ROSE: What's the status of the movie business today? Not media, the movie business and the movie-making.
LUCAS: Well, they're two different things. Movie-making is soaring, because we're developed digital technology. The equipment is smaller. It's cheaper. And it's now becoming democratized, so anybody can make a movie. And this is what's happening. It's like writing.
ROSE: And that's good.
LUCAS: And that's good, because now, everybody can have a voice. It used to be that only the rich could make movies. It was very -- when I went in, there was no chance I would ever get to make movies.
ROSE: And they call the rich studios.
LUCAS: Yeah, the studios, the corporations controlled everything. And they still control quite a bit. But that is breaking away, because now you can make films much less expensive and we have digital release patterns through the Internet and things like that. So that whole part of it is changing in terms of the filmmaker. From my point of view, it's fantastic, 'cause that -- I mean, obviously, it's gonna be a wobbly period here for ten, 20 years.
But it's gonna completely revolutionize that part of -- the entertainment business. What that means to the studios is a whole other issue, because they're now caught in a transitional period that they don't really know what to do with. They don't know how to adapt. They are corporations where there's layers and layers and layers of executives that don't know anything about making movies.
And they have lost, which is what happens in that corporate environment, any respect for the workers that actually do the work. They don't realize how hard it is or what they do or the value of the worker. And as a result, they just think that you can go out and, in my case, anybody can direct a movie. Anybody can write a movie. Just put anybody in there. It doesn't make any difference.
ROSE: But not everybody's George Lucas.
LUCAS: Well, it's not. And the thing of it is is that, if you have well-trained people that have gone to school, have learned and are intelligent -- and -- and you know -- but in order to do that and hire those people, you have to know what you're hiring and why you're hiring them. You have to be able to recognize the talent and the skills they have. Right now, the people that are hiring 'em don't really have a good clue about how you actually make a movie.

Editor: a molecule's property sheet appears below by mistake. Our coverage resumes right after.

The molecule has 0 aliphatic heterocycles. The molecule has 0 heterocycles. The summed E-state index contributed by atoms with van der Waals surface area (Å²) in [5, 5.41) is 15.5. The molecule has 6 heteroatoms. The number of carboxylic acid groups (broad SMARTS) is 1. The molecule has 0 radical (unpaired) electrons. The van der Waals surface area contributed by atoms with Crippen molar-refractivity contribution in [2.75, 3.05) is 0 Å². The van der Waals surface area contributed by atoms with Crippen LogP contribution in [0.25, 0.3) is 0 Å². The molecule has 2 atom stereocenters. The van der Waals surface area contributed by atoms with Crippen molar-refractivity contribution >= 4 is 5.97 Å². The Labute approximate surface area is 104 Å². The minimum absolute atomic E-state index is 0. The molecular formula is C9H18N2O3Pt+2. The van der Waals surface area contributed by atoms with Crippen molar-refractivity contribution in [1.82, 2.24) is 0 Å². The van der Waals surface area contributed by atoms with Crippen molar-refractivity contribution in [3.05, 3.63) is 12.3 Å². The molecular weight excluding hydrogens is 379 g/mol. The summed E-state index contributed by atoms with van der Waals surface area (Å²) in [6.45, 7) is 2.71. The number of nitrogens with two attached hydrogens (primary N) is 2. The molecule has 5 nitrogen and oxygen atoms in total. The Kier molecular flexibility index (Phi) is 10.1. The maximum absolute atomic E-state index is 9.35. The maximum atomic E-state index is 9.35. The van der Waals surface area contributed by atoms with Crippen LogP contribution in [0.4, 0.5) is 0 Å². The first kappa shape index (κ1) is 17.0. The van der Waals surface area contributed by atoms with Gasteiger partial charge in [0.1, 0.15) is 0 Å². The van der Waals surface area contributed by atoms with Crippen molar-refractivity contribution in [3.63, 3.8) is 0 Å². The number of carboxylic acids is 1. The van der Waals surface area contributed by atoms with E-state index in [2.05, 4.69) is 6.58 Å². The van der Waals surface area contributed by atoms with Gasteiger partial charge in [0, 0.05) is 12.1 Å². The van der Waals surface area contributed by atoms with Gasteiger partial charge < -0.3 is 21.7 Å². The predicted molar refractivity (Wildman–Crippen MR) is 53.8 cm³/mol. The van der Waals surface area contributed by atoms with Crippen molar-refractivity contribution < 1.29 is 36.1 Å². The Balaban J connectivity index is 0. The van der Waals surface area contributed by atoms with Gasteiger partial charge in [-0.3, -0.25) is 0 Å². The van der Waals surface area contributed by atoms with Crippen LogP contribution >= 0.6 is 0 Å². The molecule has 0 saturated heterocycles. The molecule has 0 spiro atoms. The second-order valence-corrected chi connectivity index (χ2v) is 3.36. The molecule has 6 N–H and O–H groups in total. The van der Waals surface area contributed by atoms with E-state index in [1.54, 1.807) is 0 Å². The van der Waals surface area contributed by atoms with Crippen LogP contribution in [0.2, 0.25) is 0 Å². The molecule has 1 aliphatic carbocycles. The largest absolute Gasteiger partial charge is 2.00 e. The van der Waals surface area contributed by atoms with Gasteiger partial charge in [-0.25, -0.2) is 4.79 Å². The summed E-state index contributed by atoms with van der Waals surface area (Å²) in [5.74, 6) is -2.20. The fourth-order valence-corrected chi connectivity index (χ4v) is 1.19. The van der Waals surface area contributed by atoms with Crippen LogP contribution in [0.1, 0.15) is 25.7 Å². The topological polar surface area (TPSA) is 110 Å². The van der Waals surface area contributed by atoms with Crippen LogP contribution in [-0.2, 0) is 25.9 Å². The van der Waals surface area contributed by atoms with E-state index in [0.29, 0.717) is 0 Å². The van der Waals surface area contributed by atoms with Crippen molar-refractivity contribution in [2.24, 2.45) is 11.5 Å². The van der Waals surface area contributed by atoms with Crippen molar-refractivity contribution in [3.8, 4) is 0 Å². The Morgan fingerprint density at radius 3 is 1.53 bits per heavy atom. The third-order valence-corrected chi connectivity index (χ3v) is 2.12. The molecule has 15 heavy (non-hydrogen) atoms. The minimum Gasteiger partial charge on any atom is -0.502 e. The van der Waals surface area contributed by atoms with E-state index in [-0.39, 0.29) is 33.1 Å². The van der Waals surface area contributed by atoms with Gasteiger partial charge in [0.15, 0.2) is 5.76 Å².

ROSE: Finally, two people. One, other than yourself and looking far and wide and just keeping yourself out of it, who's the best filmmaker that you have seen or know?
LUCAS: Well, it's hard to kind of say, pick out a person, because lots of directors have different -- styles and, you know, movies are like people. You know, each one has its own personality that's better than that personality. Technically and in terms of professionally, I think Steve Spielberg's way above everybody.
But -- I could give you 24 -- it's hard to pick one.
CHARLIE ROSE: But your insight into filmmakers is a fascinating story. The second person is Steve Jobs. Steve Jobs bought Pixar from George Lucas. George Lucas sold it for less than, what, 10 million?
ROSE: It is now worth six, seven billion? What were you thinking about?
LUCAS: Oh, I wasn't thinking about the money. You know, I'd already turned down the chairmanship of Disney for several billion dollars. And I said, "I don't want to run a public company." And with Pixar, I developed -- it was called the Lucasfilm -- computer division, is what I started. And it was doing a lot of equipment, was doing a lot of things. They were there to develop a lot of -- digital technology that I needed for ILM.And those guys developed the editing system that everybody uses today, the sound system everybody uses today, the digital laser interface that everybody uses today.
And we kind of -- talked Steve Jobs into buying the company as a software company. But I said, "You know, guys, you got a real chance of convincing him that digital animation is a great thing." And I said, "I'll stay on as the godfather/adviser. I'm not gonna go on the board or anything, but -- "So I, you know, was with them the whole thing. It wasn't like I was really rooting for the guys. I wanted them to get to make their digital movie. You know, one, because I'm a fan of digital. But also because they were friends of mine and I wanted to see 'em do it. But I didn't want to put the extra hundred million in.
But in order for Steve to make that company work, he had to put $100 million. He then had to go and make a deal with Disney. And it cost another $100 million. And I just -- look, I've got too many other things to worry about. And so, I'm very happy for him. I mean, I don't -- you know, what do I need another --
ROSE: You don't.
LUCAS: $7 billion for? I don't need it.
ROSE: What I need is more time and another time to talk to you more about stories (LAUGH). George Lucas, thank you very much.
LUCAS: You're welcome.